And, I think what's interesting… about what Raúl and I were doing in terms of book-ending the creative process, of mounting the piece during the workshop time, was that I was coming in with a completely blank slate. I was coming in with a fresh, empty canvas of ideas for what this piece was saying and how these characters related to each other. And, Raúl was bringing in five, six years of history — of his character and the rest of the piece — and so we were able to come at it from these opposite directions and serve each other that way. It was so exciting for me to come in and hear him talk about the history of his character and in past versions what his character looked like and what the journey of the piece looked like for him, and, likewise, he was able to listen to my questions about some of the new and different and fresh ways that I was coming into the piece and say, "Oh, wow. I had never asked that question before. I had never looked at it that way before." We were really able to serve each other as actors, in that way, by coming at it from these opposite directions, and we were really, I think, able to help the entire creative team see new ways of approaching the piece and telling this story that were new and fresh and poignant.
|photo by Joan Marcus|
Question: How would you describe Marla?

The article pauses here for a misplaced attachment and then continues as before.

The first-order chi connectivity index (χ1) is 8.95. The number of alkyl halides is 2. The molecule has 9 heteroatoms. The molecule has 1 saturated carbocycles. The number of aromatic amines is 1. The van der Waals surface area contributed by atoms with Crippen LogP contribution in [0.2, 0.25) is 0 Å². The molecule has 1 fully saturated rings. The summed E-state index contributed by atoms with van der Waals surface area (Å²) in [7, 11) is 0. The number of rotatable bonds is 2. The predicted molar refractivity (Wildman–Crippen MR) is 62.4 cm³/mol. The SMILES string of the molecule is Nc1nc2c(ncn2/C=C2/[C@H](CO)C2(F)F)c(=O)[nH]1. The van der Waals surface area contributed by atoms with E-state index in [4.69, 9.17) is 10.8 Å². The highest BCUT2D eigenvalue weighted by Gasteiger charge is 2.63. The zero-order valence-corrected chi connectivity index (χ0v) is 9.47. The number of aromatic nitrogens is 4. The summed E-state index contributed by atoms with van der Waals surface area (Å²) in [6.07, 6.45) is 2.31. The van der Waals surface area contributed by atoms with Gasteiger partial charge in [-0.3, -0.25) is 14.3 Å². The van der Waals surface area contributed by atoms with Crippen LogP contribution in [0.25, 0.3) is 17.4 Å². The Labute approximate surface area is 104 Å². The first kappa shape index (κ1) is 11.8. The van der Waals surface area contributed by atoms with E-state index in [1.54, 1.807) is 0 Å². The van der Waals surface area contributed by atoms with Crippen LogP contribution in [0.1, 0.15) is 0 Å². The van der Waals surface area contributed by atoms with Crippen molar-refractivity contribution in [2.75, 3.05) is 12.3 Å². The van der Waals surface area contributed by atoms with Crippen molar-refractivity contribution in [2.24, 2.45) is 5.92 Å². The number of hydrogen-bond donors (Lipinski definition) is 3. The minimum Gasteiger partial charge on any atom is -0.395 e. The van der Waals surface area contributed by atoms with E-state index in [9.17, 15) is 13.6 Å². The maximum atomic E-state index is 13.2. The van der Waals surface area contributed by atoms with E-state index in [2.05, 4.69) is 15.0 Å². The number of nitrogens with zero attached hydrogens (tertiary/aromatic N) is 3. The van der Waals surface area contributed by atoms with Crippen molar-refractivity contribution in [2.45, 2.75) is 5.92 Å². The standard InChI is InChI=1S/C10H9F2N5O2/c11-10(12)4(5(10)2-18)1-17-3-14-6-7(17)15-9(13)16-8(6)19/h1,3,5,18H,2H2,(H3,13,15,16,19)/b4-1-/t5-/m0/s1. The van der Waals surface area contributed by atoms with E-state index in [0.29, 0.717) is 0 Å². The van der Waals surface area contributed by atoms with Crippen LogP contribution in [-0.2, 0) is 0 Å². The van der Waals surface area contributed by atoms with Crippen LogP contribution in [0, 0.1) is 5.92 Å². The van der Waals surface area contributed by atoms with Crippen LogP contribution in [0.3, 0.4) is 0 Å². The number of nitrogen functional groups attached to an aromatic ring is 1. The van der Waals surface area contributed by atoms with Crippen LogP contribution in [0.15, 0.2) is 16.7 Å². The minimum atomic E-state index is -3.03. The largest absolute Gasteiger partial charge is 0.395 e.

Phillips: You know, my heart breaks for Marla because she is so complicated in her grief about the responsibilities that she carries in her life. I mean, she's a single mom, she's a widow. She lost her husband and was left with a child who is permanently disabled. Her life changed. Her life became unrecognizable in those moments for her. As a result, she threw herself into a caretaking role. She took on this job as a sheriff, so she takes care of the town and the townspeople. And, she threw herself into a parenting role knowing that she and Jake, her son, are all that they have. They are the family. My heart aches for Marla in this understanding of her very deep responsibilities and her passion for caretaking. And, at the same time, she does it with aplomb. She takes all this responsibility on as a way of finding levity in her own grief. She takes it on with passion because this is living for her, and she finds humor in it. She finds levity in it. She feels, I think, worthwhile as a woman. She feels like she is fully living her life in this way by throwing herself in. You might use the term workaholic, you might use the term overly-protective, but really, as we see in many people who throw themselves into their lives passionately after a crisis, she's really finding herself through this work. She's really discovering who she is in this new stage of her life, and it's a beautiful thing to watch in the character. It's a beautiful thing for me to observe how she navigates this new chapter of her life, and when we see her — when we meet her on stage — she is just at that point in her life where she is ready to turn to the next chapter. She has been pointed toward a new stage of healing and belief and faith and understanding of herself and of her relationship to Jake and her role in the town. We see her at the precipice of taking that next leap in healing and self-understanding.